Home Institution

University of Denver

Publication Date

Fall 2011

Program Name

Jordan: Modernization and Social Change

Abstract

The study explores the views of Palestinian refugee camp residents in Jordan on the long-term provision of health and education services in the camps and their status as residents of the Hashemite Kingdom, contrasting these views with the policies and future plans of the Jordanian government. Special attention is given to the Right of Return discussed in UNGA Resolution 194 and the possibility that many refugees would willingly choose to remain in Jordan if given the option of returning. The study asks how Jordan and the refugees it hosts would be affected by a possible solution to the broader Israeli- Palestinian conflict that offered a much limited Right of Return, adding to the number of Palestinians who would remain in Jordan. Through a series of interviews conducted in the al-Wahdat and Jabal al- Hussein refugee camps and in a variety of government offices, the study investigates the implications of such an agreement on what were found to be the main issues facing the camp residents and government: basic services, integration, identity, inequality, and citizenship rights. The study found that the Right of Return would indeed be limited in all likelihood, with 60 percent of interviewed participants believing most of their neighbors would stay in Jordan regardless of a Right of Return and government representatives citing political and economic limitations that would further limit the prospects for return. The study also explores the concepts of home and legitimacy for the refugees in a qualitative style designed to encourage the opening of a dialogue on the issues Jordan and its camp residents are likely to face when a resolution is achieved. The study aims to begin an honest and pragmatic discussion of these issues since one has not developed in the literature to date.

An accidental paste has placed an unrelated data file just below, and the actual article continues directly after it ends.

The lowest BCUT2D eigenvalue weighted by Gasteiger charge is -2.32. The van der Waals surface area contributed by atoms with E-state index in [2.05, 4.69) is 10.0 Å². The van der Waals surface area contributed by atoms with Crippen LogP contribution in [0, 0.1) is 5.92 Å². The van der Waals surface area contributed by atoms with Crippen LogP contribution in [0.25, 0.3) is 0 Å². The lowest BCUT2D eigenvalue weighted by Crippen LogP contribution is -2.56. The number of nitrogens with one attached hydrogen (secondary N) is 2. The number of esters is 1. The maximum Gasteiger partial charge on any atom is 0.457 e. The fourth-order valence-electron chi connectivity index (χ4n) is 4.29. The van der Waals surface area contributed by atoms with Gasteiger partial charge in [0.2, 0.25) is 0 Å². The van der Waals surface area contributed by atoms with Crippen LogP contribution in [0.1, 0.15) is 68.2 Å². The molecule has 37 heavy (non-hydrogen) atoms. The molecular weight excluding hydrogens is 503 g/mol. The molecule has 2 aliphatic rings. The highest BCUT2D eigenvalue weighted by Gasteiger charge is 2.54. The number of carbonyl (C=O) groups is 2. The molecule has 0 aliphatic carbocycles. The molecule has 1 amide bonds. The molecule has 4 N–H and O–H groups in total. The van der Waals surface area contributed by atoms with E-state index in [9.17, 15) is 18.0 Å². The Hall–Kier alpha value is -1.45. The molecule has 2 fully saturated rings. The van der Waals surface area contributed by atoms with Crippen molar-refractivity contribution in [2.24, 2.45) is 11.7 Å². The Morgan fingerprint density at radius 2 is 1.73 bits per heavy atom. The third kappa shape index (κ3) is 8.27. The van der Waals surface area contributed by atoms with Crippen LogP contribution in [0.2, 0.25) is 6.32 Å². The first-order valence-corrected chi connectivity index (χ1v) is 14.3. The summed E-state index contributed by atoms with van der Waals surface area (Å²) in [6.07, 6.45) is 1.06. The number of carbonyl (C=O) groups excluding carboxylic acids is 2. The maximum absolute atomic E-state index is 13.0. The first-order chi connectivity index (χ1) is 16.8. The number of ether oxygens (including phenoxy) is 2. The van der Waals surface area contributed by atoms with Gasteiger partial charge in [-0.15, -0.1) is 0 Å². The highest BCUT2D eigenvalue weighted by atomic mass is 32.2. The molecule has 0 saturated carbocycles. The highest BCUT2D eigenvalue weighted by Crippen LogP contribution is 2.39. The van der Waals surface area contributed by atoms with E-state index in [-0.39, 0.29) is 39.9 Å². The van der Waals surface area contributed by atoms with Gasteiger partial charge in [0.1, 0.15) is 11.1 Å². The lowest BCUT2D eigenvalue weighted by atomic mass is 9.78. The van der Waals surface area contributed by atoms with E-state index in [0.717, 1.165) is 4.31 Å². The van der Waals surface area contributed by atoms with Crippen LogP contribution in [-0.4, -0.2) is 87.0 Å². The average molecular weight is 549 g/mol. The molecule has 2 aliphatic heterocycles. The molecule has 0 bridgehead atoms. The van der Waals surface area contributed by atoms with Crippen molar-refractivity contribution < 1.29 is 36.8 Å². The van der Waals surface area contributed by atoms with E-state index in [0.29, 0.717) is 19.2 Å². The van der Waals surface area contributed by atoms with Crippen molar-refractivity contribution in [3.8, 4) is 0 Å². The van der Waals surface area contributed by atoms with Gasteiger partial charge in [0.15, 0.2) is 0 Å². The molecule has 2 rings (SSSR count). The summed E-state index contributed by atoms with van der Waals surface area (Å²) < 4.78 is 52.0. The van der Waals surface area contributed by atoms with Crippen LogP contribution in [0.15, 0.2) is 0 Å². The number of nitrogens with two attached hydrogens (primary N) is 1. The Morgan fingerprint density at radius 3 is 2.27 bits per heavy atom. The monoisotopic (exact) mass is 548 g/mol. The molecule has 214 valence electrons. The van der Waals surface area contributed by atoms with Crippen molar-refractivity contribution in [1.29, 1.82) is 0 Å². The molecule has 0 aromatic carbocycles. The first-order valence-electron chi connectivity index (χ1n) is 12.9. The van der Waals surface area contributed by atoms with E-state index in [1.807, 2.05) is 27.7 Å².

Disciplines

International Relations | Peace and Conflict Studies

 

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